An Argument in Favor of Theological Fighting ~ BitterSweetLife

Wednesday, October 24, 2007

An Argument in Favor of Theological Fighting

No one in the church likes fighting these days--unless they are "moral majority" throwbacks, Mark Driscoll groupies, or theologians who love basketball. (Caveat: They could also be theologians who, being in all other respects at the precise, dead-center, bull's eye of God's will, should like basketball.)

Anyway, it's hard to pick a theological fight in this season of global tolerance. Ideas, which are innately hierarchical in their importance, are elevated to a bland equality. Some people embrace the four-fold way and others prefer margaritas. It's all good.

As far as fighting goes, you almost have to do it in a back-handed way. Gone are the days of the Church Councils when leaders girded up their loins with a kind of relish and waded into serious biblical skirmishes while the world waited, holding its breath, for the outcome. In Emergent circles, for example, fighting is a dirty word. Better that we should all disagree about things like hell and homosexuality rather than talk about them out loud--which would cause [gulp] disagreement.

For my part, I like fighting. Or a kind of fighting. I like verbal confrontations where people freely air their opinions, defend them vigorously, and walk away friends. The ideas involved, not the personalities, are up for debate. So snide remarks and straw men conflagrations are outlawed, but biblical truth, in its bright bluntness and shadowed nuance, is invited to make an appearance.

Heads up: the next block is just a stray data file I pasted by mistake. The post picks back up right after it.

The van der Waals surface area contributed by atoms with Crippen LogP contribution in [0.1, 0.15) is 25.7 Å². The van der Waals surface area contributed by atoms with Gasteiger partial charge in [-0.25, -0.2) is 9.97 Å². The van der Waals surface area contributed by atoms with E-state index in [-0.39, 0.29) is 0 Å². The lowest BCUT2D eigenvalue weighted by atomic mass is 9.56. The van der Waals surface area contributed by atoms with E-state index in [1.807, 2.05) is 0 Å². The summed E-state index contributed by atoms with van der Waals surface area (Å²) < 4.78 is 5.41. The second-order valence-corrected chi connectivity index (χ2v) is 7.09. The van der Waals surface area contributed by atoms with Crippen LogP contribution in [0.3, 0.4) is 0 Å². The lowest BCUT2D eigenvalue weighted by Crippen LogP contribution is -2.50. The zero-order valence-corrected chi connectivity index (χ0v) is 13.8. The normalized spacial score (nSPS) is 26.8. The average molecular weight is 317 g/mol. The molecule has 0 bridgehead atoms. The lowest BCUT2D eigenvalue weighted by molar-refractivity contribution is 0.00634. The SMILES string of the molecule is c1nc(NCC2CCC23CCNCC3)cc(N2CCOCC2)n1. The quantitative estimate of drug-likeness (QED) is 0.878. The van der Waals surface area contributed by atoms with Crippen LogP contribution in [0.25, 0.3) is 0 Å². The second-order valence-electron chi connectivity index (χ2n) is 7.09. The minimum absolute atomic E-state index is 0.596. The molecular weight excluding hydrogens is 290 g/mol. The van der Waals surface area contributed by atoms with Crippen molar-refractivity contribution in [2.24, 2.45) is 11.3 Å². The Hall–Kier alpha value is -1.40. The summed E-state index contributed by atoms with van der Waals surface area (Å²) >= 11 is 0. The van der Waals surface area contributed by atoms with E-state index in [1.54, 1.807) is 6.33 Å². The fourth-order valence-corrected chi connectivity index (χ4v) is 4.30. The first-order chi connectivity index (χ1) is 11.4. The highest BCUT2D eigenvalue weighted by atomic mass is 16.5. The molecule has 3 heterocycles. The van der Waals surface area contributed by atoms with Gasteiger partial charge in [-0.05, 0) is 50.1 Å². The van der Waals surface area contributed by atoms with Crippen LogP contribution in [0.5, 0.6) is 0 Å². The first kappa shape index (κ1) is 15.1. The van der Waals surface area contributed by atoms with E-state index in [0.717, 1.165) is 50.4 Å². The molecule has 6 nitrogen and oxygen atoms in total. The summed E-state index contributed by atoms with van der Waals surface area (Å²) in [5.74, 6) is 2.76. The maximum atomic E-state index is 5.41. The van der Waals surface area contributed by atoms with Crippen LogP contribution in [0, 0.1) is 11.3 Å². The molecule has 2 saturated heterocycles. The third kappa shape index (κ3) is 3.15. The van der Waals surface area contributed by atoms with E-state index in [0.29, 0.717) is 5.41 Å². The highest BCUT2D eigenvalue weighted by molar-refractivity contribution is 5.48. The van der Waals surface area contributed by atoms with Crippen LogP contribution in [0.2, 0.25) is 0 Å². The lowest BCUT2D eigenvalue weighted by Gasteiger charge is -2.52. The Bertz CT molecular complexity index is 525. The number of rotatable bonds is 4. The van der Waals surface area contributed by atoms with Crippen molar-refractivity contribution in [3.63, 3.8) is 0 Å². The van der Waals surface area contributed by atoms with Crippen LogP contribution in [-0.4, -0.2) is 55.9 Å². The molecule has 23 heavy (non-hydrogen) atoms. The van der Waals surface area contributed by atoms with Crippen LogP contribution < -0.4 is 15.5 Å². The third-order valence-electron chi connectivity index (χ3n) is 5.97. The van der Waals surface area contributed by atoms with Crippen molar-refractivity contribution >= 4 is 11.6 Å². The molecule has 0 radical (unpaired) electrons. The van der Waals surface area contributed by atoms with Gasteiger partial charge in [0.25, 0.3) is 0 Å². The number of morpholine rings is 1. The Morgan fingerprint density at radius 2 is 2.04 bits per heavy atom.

I realize that what the church calls "doctrine" (Sola Scriptura--"scripture alone"--and the Westminster Catechism, for example) typically rise out of theological disputes. Various people argue that these origins cast doctrine in a dubious light. ("Doctrine divides!") As you could probably guess, I couldn't disagree more. And I'm willing to fight you about it.

It's not as if the differences (between Luther and Rome, for example) weren't there before their confrontation. They simply hadn't yet been stumbled upon. Once the sharply contrasting theologies became evident, disagreement was inevitable. This is just one example, but I think it's indicative of a universal pattern.

We fight over important things--whether they are mythic treasure hoards, beautiful women, or the divine revelation of Christ. As far as doctrine is concerned, occasional outbursts of disagreement should not be considered a stigma. It's just the way vital truths emerge and are recognized as vital. We fought, and we fight, because they are important.



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2 comments:

Bernard Shuford said...

I like your thoughts here, big man. The only thing I can think of to fight with you about at THIS point, though, is Kansas versus the Tar Heels, since our respective loyalties lie suchwhere. As well, since the two programs have been hopelessly intertwined for many years, I'm just glad that we finally got Roy back and that's that.

Good post.

Ariel said...

I'm just glad that we finally got Roy back and that's that.

The audacity.

It was a dark day in Kansas when Roy perjured himself and went to live in the shadow of Dean Smith's schnoz.

But time heals all wounds. Bill Self is a better recruiter, a tougher in-game coach, and more charismatic...I look forward to playing UNC in the tourney.

 

Culture. Photos. Life's nagging questions. - BitterSweetLife